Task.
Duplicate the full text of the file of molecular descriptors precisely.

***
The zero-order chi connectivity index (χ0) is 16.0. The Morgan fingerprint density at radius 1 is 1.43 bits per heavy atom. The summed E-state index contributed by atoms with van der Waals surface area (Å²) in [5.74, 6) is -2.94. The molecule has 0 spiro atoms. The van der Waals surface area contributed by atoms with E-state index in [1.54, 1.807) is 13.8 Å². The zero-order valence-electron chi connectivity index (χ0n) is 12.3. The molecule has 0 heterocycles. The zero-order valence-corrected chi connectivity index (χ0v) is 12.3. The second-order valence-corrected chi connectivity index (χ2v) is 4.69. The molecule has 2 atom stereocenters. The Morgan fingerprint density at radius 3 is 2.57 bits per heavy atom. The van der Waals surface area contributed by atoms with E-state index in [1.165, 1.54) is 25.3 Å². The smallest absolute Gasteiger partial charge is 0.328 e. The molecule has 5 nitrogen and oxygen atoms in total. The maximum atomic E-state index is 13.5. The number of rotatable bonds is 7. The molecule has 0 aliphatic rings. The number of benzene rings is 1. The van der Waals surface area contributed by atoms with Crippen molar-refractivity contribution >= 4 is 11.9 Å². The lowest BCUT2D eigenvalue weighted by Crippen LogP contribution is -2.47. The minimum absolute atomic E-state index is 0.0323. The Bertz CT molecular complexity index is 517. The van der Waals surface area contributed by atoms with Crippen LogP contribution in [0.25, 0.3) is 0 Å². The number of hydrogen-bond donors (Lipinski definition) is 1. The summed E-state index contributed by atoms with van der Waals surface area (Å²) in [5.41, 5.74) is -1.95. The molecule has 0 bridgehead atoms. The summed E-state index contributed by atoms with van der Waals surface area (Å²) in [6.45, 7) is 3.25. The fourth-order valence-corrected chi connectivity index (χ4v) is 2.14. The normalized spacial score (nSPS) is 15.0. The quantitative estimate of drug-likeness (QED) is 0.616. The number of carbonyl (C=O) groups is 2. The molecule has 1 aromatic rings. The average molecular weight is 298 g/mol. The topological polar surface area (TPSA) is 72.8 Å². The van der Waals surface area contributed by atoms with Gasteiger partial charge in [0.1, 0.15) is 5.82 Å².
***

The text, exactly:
The zero-order chi connectivity index (χ0) is 16.0. The Morgan fingerprint density at radius 1 is 1.43 bits per heavy atom. The summed E-state index contributed by atoms with van der Waals surface area (Å²) in [5.74, 6) is -2.94. The molecule has 0 spiro atoms. The van der Waals surface area contributed by atoms with E-state index in [1.54, 1.807) is 13.8 Å². The zero-order valence-electron chi connectivity index (χ0n) is 12.3. The molecule has 0 heterocycles. The zero-order valence-corrected chi connectivity index (χ0v) is 12.3. The second-order valence-corrected chi connectivity index (χ2v) is 4.69. The molecule has 2 atom stereocenters. The Morgan fingerprint density at radius 3 is 2.57 bits per heavy atom. The van der Waals surface area contributed by atoms with E-state index in [1.165, 1.54) is 25.3 Å². The smallest absolute Gasteiger partial charge is 0.328 e. The molecule has 5 nitrogen and oxygen atoms in total. The maximum atomic E-state index is 13.5. The number of rotatable bonds is 7. The molecule has 0 aliphatic rings. The number of benzene rings is 1. The van der Waals surface area contributed by atoms with Crippen molar-refractivity contribution >= 4 is 11.9 Å². The lowest BCUT2D eigenvalue weighted by Crippen LogP contribution is -2.47. The minimum absolute atomic E-state index is 0.0323. The Bertz CT molecular complexity index is 517. The van der Waals surface area contributed by atoms with Crippen LogP contribution in [0.25, 0.3) is 0 Å². The number of hydrogen-bond donors (Lipinski definition) is 1. The summed E-state index contributed by atoms with van der Waals surface area (Å²) in [5.41, 5.74) is -1.95. The molecule has 0 bridgehead atoms. The summed E-state index contributed by atoms with van der Waals surface area (Å²) in [6.45, 7) is 3.25. The fourth-order valence-corrected chi connectivity index (χ4v) is 2.14. The normalized spacial score (nSPS) is 15.0. The quantitative estimate of drug-likeness (QED) is 0.616. The number of carbonyl (C=O) groups is 2. The molecule has 1 aromatic rings. The average molecular weight is 298 g/mol. The topological polar surface area (TPSA) is 72.8 Å². The van der Waals surface area contributed by atoms with Gasteiger partial charge in [0.1, 0.15) is 5.82 Å².